في حالة الإعراب قد يكون في بعض الأحيان الفعل يحتوي على حرف واحد : مثلا ر و ق و عادةً تلفظ ره و قه؛
     
  13. Defence New Member

    Ontario, Canada
    English- Canada
    I know that roots occur with great frequency in Hebrew, but I'm still new to Arabic. ברכ is a common root for a few words relating to prayers, I believe. (I haven't had a Hebrew lesson in years)
     
  14. Mahaodeh Senior Member

    Arabic and English
    I'm not sure what you mean by "occur with great frequency"; but if you mean "they are very recognisable and you can practically return every word to it's 3-letter root", then it's the same case in Arabic.

    However, here we are talking about the possibility of having another layer of roots, which is two-letter roots; possibily in Proto-Arabic or even in Proto-Semitic.
     
  15. astlanda Senior Member

    Estonian maamurre
    It's a bit off topic, but I've read, that the words of the same origin in North Caucasian languages may consist of similar phonemes in different order, because the "proto-language", which they have been developed from had so many phonemes, that it did not matter much, if you pronounce them in wrong order. I.E. It would be very unlikely to have all those phonemes in another root.

    Though, I could not find anything about it in internet.
    I think, you can read about it from:
    Diakonov Igor M., Starostin S.A. Hurro-Urartian as an Eastern Caucasian Languages. Münchener Studien zur Sprachwissenschaft, R. Kitzinger, München, 1986

    I suppose, if his postulate is true about Arabic it may be related to the onomatopoetic origin of these stems.
     
    Last edited: Dec 28, 2008
  16. Abu Rashid

    Abu Rashid Senior Member

    Melbourne, Australia
    Australian English
    This is an interesting topic that I've read about before. If I remember correctly, the Semitic languages of Africa (Ethiopian perhaps??) still have some two-letter verbs, I don't think Arabic does though. However, I've heard that some of the 'tools' of Arabic language that do have two letters were perhaps originally verbs/roots whose function in language changed at a much earlier period of development of the language, and that's why they still have only two letters.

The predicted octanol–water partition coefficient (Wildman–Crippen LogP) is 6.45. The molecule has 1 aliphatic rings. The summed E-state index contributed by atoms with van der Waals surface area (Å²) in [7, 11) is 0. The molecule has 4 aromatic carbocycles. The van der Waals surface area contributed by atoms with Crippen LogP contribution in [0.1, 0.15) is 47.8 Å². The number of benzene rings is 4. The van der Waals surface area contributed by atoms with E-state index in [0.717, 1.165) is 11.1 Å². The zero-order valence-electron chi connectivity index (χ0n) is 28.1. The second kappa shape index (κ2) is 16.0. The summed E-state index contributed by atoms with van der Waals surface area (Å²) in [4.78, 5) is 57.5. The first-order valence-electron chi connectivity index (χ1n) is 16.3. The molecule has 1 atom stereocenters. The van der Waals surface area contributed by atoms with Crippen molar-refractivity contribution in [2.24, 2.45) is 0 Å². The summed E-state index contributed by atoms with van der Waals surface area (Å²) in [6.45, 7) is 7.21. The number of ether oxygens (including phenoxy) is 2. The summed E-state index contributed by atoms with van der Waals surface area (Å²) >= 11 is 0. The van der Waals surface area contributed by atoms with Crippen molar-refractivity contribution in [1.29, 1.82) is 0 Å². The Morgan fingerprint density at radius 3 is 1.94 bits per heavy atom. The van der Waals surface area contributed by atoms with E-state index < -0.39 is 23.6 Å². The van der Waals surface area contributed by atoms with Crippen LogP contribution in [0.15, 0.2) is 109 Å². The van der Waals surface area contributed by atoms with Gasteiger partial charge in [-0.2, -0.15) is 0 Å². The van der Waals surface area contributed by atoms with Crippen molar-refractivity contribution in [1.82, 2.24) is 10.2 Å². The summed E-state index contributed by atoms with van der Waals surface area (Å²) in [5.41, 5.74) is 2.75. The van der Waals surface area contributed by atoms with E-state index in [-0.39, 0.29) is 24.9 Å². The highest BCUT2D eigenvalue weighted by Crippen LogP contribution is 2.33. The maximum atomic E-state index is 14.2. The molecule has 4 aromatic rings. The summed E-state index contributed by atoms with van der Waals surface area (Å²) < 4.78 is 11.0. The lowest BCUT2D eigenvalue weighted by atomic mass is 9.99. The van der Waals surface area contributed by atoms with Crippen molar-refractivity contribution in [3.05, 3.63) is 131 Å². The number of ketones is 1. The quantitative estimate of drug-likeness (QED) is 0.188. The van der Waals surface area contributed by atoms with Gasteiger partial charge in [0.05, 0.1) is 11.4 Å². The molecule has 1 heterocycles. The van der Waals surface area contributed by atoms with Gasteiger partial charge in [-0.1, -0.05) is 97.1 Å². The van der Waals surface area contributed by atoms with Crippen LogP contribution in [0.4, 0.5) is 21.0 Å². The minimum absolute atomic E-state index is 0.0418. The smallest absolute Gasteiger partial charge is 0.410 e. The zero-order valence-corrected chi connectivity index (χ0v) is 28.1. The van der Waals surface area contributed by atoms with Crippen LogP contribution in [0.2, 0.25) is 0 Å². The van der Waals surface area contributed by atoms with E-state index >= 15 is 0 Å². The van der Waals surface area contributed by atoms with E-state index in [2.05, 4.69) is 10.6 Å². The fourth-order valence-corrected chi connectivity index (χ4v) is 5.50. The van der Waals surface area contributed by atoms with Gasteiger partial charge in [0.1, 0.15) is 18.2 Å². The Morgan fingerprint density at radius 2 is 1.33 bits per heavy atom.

Although there may be older written records of Akkadian than of Arabic, that doesn't mean the language is older. I've seen it stated by Semiticists that Arabic is the Semitic language that most closely resembles the theorised 'proto-semitic' language. Also the theories that Akkadians and other Middle Eastern peoples originally migrated out of the Arabian Peninsula in various waves tend to support the idea that Arabic is probably much older and perhaps even the 'parent' language of most other Semitic languages. Others just developed writing systems first, that's all.
     
  17. Mahaodeh Senior Member

    Arabic and English
    Now that's interesting; I was under the impression that Arabic is one of the newest of Semitic languages.
     
  18. Abu Rashid

    Abu Rashid Senior Member

    Melbourne, Australia
    Australian English
    The dating of languages is generally based on written records alone, as that is the only real artifact that confirms the existence of a language in a given time period.